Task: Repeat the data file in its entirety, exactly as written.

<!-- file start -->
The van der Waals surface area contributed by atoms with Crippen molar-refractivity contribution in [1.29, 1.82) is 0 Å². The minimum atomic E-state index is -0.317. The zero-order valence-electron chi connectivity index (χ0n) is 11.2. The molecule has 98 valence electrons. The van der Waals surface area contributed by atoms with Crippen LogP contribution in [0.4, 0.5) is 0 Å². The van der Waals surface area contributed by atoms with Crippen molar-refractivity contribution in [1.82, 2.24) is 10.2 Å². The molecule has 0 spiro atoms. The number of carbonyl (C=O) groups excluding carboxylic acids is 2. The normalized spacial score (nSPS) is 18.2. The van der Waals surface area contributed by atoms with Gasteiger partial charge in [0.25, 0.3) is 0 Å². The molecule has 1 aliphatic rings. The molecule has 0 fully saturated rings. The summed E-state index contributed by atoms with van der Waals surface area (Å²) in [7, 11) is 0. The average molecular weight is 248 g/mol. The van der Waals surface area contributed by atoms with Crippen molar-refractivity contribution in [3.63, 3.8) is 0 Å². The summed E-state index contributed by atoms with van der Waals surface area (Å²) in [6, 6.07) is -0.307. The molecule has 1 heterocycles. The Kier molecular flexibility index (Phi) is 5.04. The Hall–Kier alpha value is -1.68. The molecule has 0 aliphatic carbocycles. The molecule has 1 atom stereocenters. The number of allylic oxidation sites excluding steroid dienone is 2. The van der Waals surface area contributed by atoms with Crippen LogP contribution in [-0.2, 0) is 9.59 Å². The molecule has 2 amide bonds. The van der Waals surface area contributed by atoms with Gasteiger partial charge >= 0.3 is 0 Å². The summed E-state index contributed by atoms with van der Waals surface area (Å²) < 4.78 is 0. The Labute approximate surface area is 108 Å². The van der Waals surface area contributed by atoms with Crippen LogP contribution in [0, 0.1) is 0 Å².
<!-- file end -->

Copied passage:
The van der Waals surface area contributed by atoms with Crippen molar-refractivity contribution in [1.29, 1.82) is 0 Å². The minimum atomic E-state index is -0.317. The zero-order valence-electron chi connectivity index (χ0n) is 11.2. The molecule has 98 valence electrons. The van der Waals surface area contributed by atoms with Crippen LogP contribution in [0.4, 0.5) is 0 Å². The van der Waals surface area contributed by atoms with Crippen molar-refractivity contribution in [1.82, 2.24) is 10.2 Å². The molecule has 0 spiro atoms. The number of carbonyl (C=O) groups excluding carboxylic acids is 2. The normalized spacial score (nSPS) is 18.2. The van der Waals surface area contributed by atoms with Gasteiger partial charge in [0.25, 0.3) is 0 Å². The molecule has 1 aliphatic rings. The molecule has 0 fully saturated rings. The summed E-state index contributed by atoms with van der Waals surface area (Å²) in [7, 11) is 0. The average molecular weight is 248 g/mol. The van der Waals surface area contributed by atoms with Crippen molar-refractivity contribution in [3.63, 3.8) is 0 Å². The summed E-state index contributed by atoms with van der Waals surface area (Å²) in [6, 6.07) is -0.307. The molecule has 1 heterocycles. The Kier molecular flexibility index (Phi) is 5.04. The Hall–Kier alpha value is -1.68. The molecule has 0 aliphatic carbocycles. The molecule has 1 atom stereocenters. The number of allylic oxidation sites excluding steroid dienone is 2. The van der Waals surface area contributed by atoms with Crippen LogP contribution in [-0.2, 0) is 9.59 Å². The molecule has 2 amide bonds. The van der Waals surface area contributed by atoms with Gasteiger partial charge >= 0.3 is 0 Å². The summed E-state index contributed by atoms with van der Waals surface area (Å²) < 4.78 is 0. The Labute approximate surface area is 108 Å². The van der Waals surface area contributed by atoms with Crippen LogP contribution in [0, 0.1) is 0 Å².